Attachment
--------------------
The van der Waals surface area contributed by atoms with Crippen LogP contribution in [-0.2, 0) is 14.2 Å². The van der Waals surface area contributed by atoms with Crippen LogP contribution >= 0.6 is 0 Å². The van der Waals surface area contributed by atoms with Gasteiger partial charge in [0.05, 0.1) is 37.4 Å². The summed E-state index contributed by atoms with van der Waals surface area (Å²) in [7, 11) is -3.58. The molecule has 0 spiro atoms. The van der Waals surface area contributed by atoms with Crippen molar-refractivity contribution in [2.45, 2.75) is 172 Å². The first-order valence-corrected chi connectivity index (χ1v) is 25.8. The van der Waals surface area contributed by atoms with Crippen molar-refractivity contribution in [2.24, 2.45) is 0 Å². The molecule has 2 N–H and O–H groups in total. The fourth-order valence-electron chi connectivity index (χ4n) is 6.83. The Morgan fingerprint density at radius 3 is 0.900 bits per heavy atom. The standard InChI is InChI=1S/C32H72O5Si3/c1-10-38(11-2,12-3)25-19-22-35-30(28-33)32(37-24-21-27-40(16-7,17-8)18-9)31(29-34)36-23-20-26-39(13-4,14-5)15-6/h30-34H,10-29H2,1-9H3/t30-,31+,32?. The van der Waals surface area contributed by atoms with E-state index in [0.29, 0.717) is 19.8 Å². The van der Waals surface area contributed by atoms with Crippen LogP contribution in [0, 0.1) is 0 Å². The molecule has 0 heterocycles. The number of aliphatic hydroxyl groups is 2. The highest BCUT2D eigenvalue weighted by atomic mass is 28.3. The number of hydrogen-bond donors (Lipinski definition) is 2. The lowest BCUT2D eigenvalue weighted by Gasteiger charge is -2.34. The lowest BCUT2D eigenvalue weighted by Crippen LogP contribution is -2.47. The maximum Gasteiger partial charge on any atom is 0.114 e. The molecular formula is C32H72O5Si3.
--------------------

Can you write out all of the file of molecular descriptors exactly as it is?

The van der Waals surface area contributed by atoms with Crippen LogP contribution in [-0.2, 0) is 14.2 Å². The van der Waals surface area contributed by atoms with Crippen LogP contribution >= 0.6 is 0 Å². The van der Waals surface area contributed by atoms with Gasteiger partial charge in [0.05, 0.1) is 37.4 Å². The summed E-state index contributed by atoms with van der Waals surface area (Å²) in [7, 11) is -3.58. The molecule has 0 spiro atoms. The van der Waals surface area contributed by atoms with Crippen molar-refractivity contribution in [2.45, 2.75) is 172 Å². The first-order valence-corrected chi connectivity index (χ1v) is 25.8. The van der Waals surface area contributed by atoms with Crippen molar-refractivity contribution in [2.24, 2.45) is 0 Å². The molecule has 2 N–H and O–H groups in total. The fourth-order valence-electron chi connectivity index (χ4n) is 6.83. The Morgan fingerprint density at radius 3 is 0.900 bits per heavy atom. The standard InChI is InChI=1S/C32H72O5Si3/c1-10-38(11-2,12-3)25-19-22-35-30(28-33)32(37-24-21-27-40(16-7,17-8)18-9)31(29-34)36-23-20-26-39(13-4,14-5)15-6/h30-34H,10-29H2,1-9H3/t30-,31+,32?. The van der Waals surface area contributed by atoms with E-state index in [0.29, 0.717) is 19.8 Å². The van der Waals surface area contributed by atoms with Crippen LogP contribution in [0, 0.1) is 0 Å². The molecule has 0 heterocycles. The number of aliphatic hydroxyl groups is 2. The highest BCUT2D eigenvalue weighted by atomic mass is 28.3. The number of hydrogen-bond donors (Lipinski definition) is 2. The lowest BCUT2D eigenvalue weighted by Gasteiger charge is -2.34. The lowest BCUT2D eigenvalue weighted by Crippen LogP contribution is -2.47. The maximum Gasteiger partial charge on any atom is 0.114 e. The molecular formula is C32H72O5Si3.